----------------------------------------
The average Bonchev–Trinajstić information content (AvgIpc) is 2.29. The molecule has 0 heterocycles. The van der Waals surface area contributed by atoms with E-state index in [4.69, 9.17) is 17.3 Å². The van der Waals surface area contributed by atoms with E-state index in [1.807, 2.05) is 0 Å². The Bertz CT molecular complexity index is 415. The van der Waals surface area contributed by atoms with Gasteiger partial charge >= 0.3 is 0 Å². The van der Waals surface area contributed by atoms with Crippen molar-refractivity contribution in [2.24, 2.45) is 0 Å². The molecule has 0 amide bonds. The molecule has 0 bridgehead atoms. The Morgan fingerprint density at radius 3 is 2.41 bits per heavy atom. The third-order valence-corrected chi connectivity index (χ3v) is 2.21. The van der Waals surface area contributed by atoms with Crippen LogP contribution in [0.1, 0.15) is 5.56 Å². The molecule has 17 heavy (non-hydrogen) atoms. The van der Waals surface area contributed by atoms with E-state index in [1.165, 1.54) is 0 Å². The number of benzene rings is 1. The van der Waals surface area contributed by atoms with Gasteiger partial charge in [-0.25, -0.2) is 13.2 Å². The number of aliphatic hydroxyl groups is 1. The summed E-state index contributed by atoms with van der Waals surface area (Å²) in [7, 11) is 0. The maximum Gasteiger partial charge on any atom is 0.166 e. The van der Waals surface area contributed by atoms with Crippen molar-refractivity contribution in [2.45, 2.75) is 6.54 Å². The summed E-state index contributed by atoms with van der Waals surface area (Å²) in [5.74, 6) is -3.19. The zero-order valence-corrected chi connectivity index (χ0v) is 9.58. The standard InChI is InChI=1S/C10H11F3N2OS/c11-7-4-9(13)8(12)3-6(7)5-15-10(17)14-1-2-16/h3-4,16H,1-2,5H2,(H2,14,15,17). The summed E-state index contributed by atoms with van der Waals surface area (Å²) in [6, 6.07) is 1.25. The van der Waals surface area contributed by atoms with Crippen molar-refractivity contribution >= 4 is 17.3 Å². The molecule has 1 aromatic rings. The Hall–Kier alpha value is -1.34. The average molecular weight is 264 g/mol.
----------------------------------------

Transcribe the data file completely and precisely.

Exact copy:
The average Bonchev–Trinajstić information content (AvgIpc) is 2.29. The molecule has 0 heterocycles. The van der Waals surface area contributed by atoms with E-state index in [4.69, 9.17) is 17.3 Å². The van der Waals surface area contributed by atoms with E-state index in [1.807, 2.05) is 0 Å². The Bertz CT molecular complexity index is 415. The van der Waals surface area contributed by atoms with Gasteiger partial charge >= 0.3 is 0 Å². The van der Waals surface area contributed by atoms with Crippen molar-refractivity contribution in [2.24, 2.45) is 0 Å². The molecule has 0 amide bonds. The molecule has 0 bridgehead atoms. The Morgan fingerprint density at radius 3 is 2.41 bits per heavy atom. The third-order valence-corrected chi connectivity index (χ3v) is 2.21. The van der Waals surface area contributed by atoms with Crippen LogP contribution in [0.1, 0.15) is 5.56 Å². The molecule has 17 heavy (non-hydrogen) atoms. The van der Waals surface area contributed by atoms with E-state index in [1.165, 1.54) is 0 Å². The number of benzene rings is 1. The van der Waals surface area contributed by atoms with Gasteiger partial charge in [-0.25, -0.2) is 13.2 Å². The number of aliphatic hydroxyl groups is 1. The summed E-state index contributed by atoms with van der Waals surface area (Å²) in [7, 11) is 0. The maximum Gasteiger partial charge on any atom is 0.166 e. The van der Waals surface area contributed by atoms with Crippen molar-refractivity contribution in [2.45, 2.75) is 6.54 Å². The summed E-state index contributed by atoms with van der Waals surface area (Å²) in [5.74, 6) is -3.19. The zero-order valence-corrected chi connectivity index (χ0v) is 9.58. The standard InChI is InChI=1S/C10H11F3N2OS/c11-7-4-9(13)8(12)3-6(7)5-15-10(17)14-1-2-16/h3-4,16H,1-2,5H2,(H2,14,15,17). The summed E-state index contributed by atoms with van der Waals surface area (Å²) in [6, 6.07) is 1.25. The van der Waals surface area contributed by atoms with Crippen molar-refractivity contribution >= 4 is 17.3 Å². The molecule has 1 aromatic rings. The Hall–Kier alpha value is -1.34. The average molecular weight is 264 g/mol.